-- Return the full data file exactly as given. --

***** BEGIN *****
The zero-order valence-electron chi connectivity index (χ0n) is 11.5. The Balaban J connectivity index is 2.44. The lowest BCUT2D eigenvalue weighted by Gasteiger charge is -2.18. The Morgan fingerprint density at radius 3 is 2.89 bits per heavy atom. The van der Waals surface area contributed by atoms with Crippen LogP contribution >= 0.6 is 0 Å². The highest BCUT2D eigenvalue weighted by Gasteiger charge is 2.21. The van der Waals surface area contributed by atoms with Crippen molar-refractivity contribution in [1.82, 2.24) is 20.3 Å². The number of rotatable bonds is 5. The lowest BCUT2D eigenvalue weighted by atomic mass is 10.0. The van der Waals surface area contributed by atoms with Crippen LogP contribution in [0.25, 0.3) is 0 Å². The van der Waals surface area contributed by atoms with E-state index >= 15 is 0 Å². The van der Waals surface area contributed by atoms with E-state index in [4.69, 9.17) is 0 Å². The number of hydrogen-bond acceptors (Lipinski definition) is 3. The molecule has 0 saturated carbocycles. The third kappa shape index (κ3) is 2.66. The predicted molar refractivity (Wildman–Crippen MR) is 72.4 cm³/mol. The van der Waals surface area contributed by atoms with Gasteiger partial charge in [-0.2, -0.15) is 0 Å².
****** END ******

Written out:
The zero-order valence-electron chi connectivity index (χ0n) is 11.5. The Balaban J connectivity index is 2.44. The lowest BCUT2D eigenvalue weighted by Gasteiger charge is -2.18. The Morgan fingerprint density at radius 3 is 2.89 bits per heavy atom. The van der Waals surface area contributed by atoms with Crippen LogP contribution >= 0.6 is 0 Å². The highest BCUT2D eigenvalue weighted by Gasteiger charge is 2.21. The van der Waals surface area contributed by atoms with Crippen molar-refractivity contribution in [1.82, 2.24) is 20.3 Å². The number of rotatable bonds is 5. The lowest BCUT2D eigenvalue weighted by atomic mass is 10.0. The van der Waals surface area contributed by atoms with Crippen LogP contribution in [0.25, 0.3) is 0 Å². The van der Waals surface area contributed by atoms with E-state index >= 15 is 0 Å². The van der Waals surface area contributed by atoms with E-state index in [4.69, 9.17) is 0 Å². The number of hydrogen-bond acceptors (Lipinski definition) is 3. The molecule has 0 saturated carbocycles. The third kappa shape index (κ3) is 2.66. The predicted molar refractivity (Wildman–Crippen MR) is 72.4 cm³/mol. The van der Waals surface area contributed by atoms with Gasteiger partial charge in [-0.2, -0.15) is 0 Å².